Summer Memories, Part II
Posted: 20 September 2008 01:59 PM   [ Ignore ]
Administrator
Avatar
RankRankRankRankRank
Total Posts:  1434
Joined  2008-08-18

Reported by Ed Sachnik, 1963-64.

Continued From Previous Post »

The van came back for a return engagement the following year. I don’t remember which year it was, but we had a special antenna that was like serial No. 1 or 2 from Vint Hill Farms. It was in enormous plywood packing boxes. When we unpacked it, we found it all full of sand. They never did get that to work either! We had a manufacturer’s rep build one out of aluminum tubing, plastic and rope. We would change the polarity by pulling or dropping the rope. It was great!

In ‘64 things were a lot more strict. Knabel was gone. The drunks were gone, too, for the most part. I didn’t get there until several weeks after the site was set up, but I made it. We were still on generators and in huts and vans that year. Our sergeant was Sgt. Phelps. He had been a class behind us in Monterey. He had been a Polish Mary and took a second trip around as a Czech Mary. Dave Jackson was his assistant for want of a better term.

That year I started out at a house on the right side of the street a block or so from the Silberbauers. I then moved up to the Kassel’s where I had the pleasure of rooming with Dave Hubbard. Frau Kassel was very nice. Every Sunday when the bakery was closed she made a special Kuchen for us to have for breakfast.

That summer they had us get ready for an IG inspection. Can you imagine a full field layout on a Gasthaus bed!. Our commanding officer was Captain Harris. I remember him as a thin wiry person, complete with swagger stick. Drove a Pontiac Grand Prix as I remember.

That year I had my VW purchased on the savings of the previous summer’s $7.50 a day subsistence allowance. I was very mobile that year.

There had been a restaurant built on the hill that year. Oftentimes we would have to encourage the tourists to wander some other than through the site. One morning when I was on mids I had knock at the van. The woman who worked at the cafe had cut her finger and came to her neighbor’s looking for a Band-Aid!

We had a rule that we weren’t suppose to drink within 8 hours of going on duty. This was not always the case… One night we went up the hill with a young commo person who had not quite met that requirement. That happened to be the night that there was some info that was very important that it be sent in. When we got up the hill, there was no coffee made. The key to the commo hut was misplaced or something like that. I was trick chief as it turned out. I told Al Hagen who was the voice operator to let the operator sleep in the aisle between the racks until the coffee was made, then wake him, give him some coffee, and send him on his way. I then went to the hut that was backed up to the van and started driving the mill. Next thing I know, I see Hagen pushing the commo guy backwards up at the far end of the van. I took off my earphones and went to see what was going on. The commo operator had pissed into the typewriter we had sitting at the front of the van! Oh, hell, what to do??? We tried to clean off the typewriter as best we could. I knew I had to say something to Sgt. Phelps because I was afraid we couldn’t hide the smell. So we sent the commo guy on to his hut and I guess he got the commo off for the night.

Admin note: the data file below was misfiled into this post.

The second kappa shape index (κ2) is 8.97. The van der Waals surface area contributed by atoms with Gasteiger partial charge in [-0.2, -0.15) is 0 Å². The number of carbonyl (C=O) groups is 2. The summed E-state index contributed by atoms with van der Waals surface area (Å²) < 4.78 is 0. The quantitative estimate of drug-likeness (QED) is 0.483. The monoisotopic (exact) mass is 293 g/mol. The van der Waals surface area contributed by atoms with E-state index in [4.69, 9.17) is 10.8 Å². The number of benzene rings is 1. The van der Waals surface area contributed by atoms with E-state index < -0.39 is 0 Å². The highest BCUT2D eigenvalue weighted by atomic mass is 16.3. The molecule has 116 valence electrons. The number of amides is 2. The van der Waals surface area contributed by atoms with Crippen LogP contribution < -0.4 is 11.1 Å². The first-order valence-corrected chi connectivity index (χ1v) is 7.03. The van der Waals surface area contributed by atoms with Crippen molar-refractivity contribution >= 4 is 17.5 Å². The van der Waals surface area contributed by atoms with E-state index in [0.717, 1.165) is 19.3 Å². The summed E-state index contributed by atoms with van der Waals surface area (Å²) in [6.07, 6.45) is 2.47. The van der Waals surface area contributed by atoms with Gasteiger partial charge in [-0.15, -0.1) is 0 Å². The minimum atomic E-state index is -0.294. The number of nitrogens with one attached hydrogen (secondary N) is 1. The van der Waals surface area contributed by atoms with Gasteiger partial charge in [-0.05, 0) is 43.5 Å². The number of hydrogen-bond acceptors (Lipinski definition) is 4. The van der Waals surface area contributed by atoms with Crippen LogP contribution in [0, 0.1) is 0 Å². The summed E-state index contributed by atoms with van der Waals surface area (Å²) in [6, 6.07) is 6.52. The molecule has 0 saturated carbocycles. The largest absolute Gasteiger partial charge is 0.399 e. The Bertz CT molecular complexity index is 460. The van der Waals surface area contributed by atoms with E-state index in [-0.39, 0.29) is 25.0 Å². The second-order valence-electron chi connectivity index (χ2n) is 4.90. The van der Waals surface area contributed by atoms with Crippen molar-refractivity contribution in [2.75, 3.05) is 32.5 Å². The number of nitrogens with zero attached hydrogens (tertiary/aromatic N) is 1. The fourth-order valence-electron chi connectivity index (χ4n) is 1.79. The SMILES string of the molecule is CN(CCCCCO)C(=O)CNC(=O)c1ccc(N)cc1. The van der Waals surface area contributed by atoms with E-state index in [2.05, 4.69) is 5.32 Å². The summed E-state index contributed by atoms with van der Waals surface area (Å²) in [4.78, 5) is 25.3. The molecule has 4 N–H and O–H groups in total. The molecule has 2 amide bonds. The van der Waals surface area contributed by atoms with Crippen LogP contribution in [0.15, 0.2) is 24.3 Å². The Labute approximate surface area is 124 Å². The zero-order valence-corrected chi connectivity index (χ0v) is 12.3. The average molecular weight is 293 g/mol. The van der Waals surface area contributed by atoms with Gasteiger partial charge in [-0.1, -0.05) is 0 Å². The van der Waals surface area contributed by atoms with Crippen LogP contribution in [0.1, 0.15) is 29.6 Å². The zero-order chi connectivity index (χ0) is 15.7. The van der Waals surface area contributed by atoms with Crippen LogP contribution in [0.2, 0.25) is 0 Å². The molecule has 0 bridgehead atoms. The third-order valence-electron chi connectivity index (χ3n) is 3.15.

The next morning, I took the dispatches in the jeep down the hill. The jeep decided to lose its clutch that morning. So I nursed it down the 19-percent grade to the bottom of Hoherbogen. I almost made it into town, but the rise on the main road was just a little too much to get the jeep to the crest. It would be downhill the rest of the way. There was a woman who came out to put milk out for the milk truck. I tried to get her to understand that I needed to use the phone. But she refused to understand my German. And I knew Fernsprecher and Telefon by that time.

So I walked on down the hill with the dispatches and my rifle slung on my shoulder. I was only half an hour late. Dave Jackson wanted to know what took so @*#&$^ long!

I told Phelps what happened up the hill. He said absolutely nothing. Well, he reported it in to Herzo Base. The poor commo guy (name withheld until I know where this is going) got a Court Marshal. Capt. McCullough, of the 182nd, if I remember right. The SP4 got busted, fined $90, and restricted to base for a month or so. The adjutant set aside the bust and the fine. A week or so later they needed a commo person at Coburg and out he went.
When we went back to Herzo in September, I happened to run into him in the snack bar. I was afraid he would be mad, but it must have done him some good. He had decided to get out of the Army and was applying to his tribe (he was an Indian) for a college scholarship. I hope he’s still doing well.
We left the site in early September in ‘64. Before the annual Church feast. Frau Kassel was very disappointed. She had planned to celebrate with us. So she fixed us a special meal. I remember roast goose quarters, red cabbage and I don’t know what else.

I took my discharge in Europe. Made it back to Rimbach in February ‘65. Had a cold. Mutti laced me with wine, put me to bed, and nursed me back to health. I never did get Rudi his Prince Albert.

Those were good memories.

 Signature 

6913th Security Squadron USAF
Rimbach, West Germany
1974-1975

Profile